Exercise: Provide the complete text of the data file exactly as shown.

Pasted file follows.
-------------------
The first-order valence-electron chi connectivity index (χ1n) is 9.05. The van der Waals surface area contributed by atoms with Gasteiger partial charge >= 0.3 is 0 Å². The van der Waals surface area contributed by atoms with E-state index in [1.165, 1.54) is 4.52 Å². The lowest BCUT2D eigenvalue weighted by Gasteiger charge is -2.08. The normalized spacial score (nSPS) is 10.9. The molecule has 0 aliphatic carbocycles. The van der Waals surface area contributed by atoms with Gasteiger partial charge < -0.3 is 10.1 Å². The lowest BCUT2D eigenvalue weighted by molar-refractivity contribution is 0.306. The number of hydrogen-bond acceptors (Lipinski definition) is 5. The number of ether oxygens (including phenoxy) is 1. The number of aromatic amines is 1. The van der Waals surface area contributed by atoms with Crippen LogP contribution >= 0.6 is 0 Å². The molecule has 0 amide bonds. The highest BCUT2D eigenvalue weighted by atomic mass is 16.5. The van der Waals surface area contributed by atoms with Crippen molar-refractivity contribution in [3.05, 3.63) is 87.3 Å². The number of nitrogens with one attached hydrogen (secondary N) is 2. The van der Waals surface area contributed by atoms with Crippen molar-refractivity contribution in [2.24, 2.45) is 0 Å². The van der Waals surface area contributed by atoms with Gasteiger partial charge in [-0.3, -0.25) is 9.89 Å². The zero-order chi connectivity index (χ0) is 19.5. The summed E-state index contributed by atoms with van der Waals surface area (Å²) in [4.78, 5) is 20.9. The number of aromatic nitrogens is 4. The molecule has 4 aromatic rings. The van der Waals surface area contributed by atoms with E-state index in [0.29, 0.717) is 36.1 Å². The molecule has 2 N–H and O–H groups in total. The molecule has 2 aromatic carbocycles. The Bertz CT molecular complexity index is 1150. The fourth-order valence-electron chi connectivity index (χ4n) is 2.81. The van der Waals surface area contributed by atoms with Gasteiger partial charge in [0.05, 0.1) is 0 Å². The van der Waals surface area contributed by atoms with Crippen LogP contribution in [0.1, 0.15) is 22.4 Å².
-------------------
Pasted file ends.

The first-order valence-electron chi connectivity index (χ1n) is 9.05. The van der Waals surface area contributed by atoms with Gasteiger partial charge >= 0.3 is 0 Å². The van der Waals surface area contributed by atoms with E-state index in [1.165, 1.54) is 4.52 Å². The lowest BCUT2D eigenvalue weighted by Gasteiger charge is -2.08. The normalized spacial score (nSPS) is 10.9. The molecule has 0 aliphatic carbocycles. The van der Waals surface area contributed by atoms with Gasteiger partial charge < -0.3 is 10.1 Å². The lowest BCUT2D eigenvalue weighted by molar-refractivity contribution is 0.306. The number of hydrogen-bond acceptors (Lipinski definition) is 5. The number of ether oxygens (including phenoxy) is 1. The number of aromatic amines is 1. The van der Waals surface area contributed by atoms with Crippen LogP contribution >= 0.6 is 0 Å². The molecule has 0 amide bonds. The highest BCUT2D eigenvalue weighted by atomic mass is 16.5. The van der Waals surface area contributed by atoms with Crippen molar-refractivity contribution in [3.05, 3.63) is 87.3 Å². The number of nitrogens with one attached hydrogen (secondary N) is 2. The van der Waals surface area contributed by atoms with Crippen molar-refractivity contribution in [2.24, 2.45) is 0 Å². The van der Waals surface area contributed by atoms with Gasteiger partial charge in [-0.3, -0.25) is 9.89 Å². The zero-order chi connectivity index (χ0) is 19.5. The summed E-state index contributed by atoms with van der Waals surface area (Å²) in [4.78, 5) is 20.9. The number of aromatic nitrogens is 4. The molecule has 4 aromatic rings. The van der Waals surface area contributed by atoms with E-state index in [0.29, 0.717) is 36.1 Å². The molecule has 2 N–H and O–H groups in total. The molecule has 2 aromatic carbocycles. The Bertz CT molecular complexity index is 1150. The fourth-order valence-electron chi connectivity index (χ4n) is 2.81. The van der Waals surface area contributed by atoms with Gasteiger partial charge in [0.05, 0.1) is 0 Å². The van der Waals surface area contributed by atoms with Crippen LogP contribution in [0.1, 0.15) is 22.4 Å².